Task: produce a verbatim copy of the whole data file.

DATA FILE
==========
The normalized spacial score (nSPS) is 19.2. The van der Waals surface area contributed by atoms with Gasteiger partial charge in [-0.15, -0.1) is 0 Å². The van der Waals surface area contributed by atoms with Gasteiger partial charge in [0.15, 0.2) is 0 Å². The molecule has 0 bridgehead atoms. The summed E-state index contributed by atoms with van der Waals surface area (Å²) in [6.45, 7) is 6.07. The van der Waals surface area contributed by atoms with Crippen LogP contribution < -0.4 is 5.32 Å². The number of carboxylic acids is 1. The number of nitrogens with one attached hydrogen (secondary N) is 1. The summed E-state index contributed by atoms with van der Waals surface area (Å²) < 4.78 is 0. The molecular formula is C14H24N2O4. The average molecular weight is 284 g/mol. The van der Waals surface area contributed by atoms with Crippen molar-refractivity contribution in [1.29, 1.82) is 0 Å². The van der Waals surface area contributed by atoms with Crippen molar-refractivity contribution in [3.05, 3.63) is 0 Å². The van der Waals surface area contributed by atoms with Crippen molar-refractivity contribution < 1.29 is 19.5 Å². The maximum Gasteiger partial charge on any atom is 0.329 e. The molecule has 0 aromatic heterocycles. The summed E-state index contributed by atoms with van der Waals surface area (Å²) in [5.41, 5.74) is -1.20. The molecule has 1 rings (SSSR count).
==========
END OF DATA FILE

The normalized spacial score (nSPS) is 19.2. The van der Waals surface area contributed by atoms with Gasteiger partial charge in [-0.15, -0.1) is 0 Å². The van der Waals surface area contributed by atoms with Gasteiger partial charge in [0.15, 0.2) is 0 Å². The molecule has 0 bridgehead atoms. The summed E-state index contributed by atoms with van der Waals surface area (Å²) in [6.45, 7) is 6.07. The van der Waals surface area contributed by atoms with Crippen LogP contribution < -0.4 is 5.32 Å². The number of carboxylic acids is 1. The number of nitrogens with one attached hydrogen (secondary N) is 1. The summed E-state index contributed by atoms with van der Waals surface area (Å²) < 4.78 is 0. The molecular formula is C14H24N2O4. The average molecular weight is 284 g/mol. The van der Waals surface area contributed by atoms with Crippen molar-refractivity contribution in [1.29, 1.82) is 0 Å². The van der Waals surface area contributed by atoms with Crippen molar-refractivity contribution in [3.05, 3.63) is 0 Å². The van der Waals surface area contributed by atoms with Crippen molar-refractivity contribution < 1.29 is 19.5 Å². The maximum Gasteiger partial charge on any atom is 0.329 e. The molecule has 0 aromatic heterocycles. The summed E-state index contributed by atoms with van der Waals surface area (Å²) in [5.41, 5.74) is -1.20. The molecule has 1 rings (SSSR count).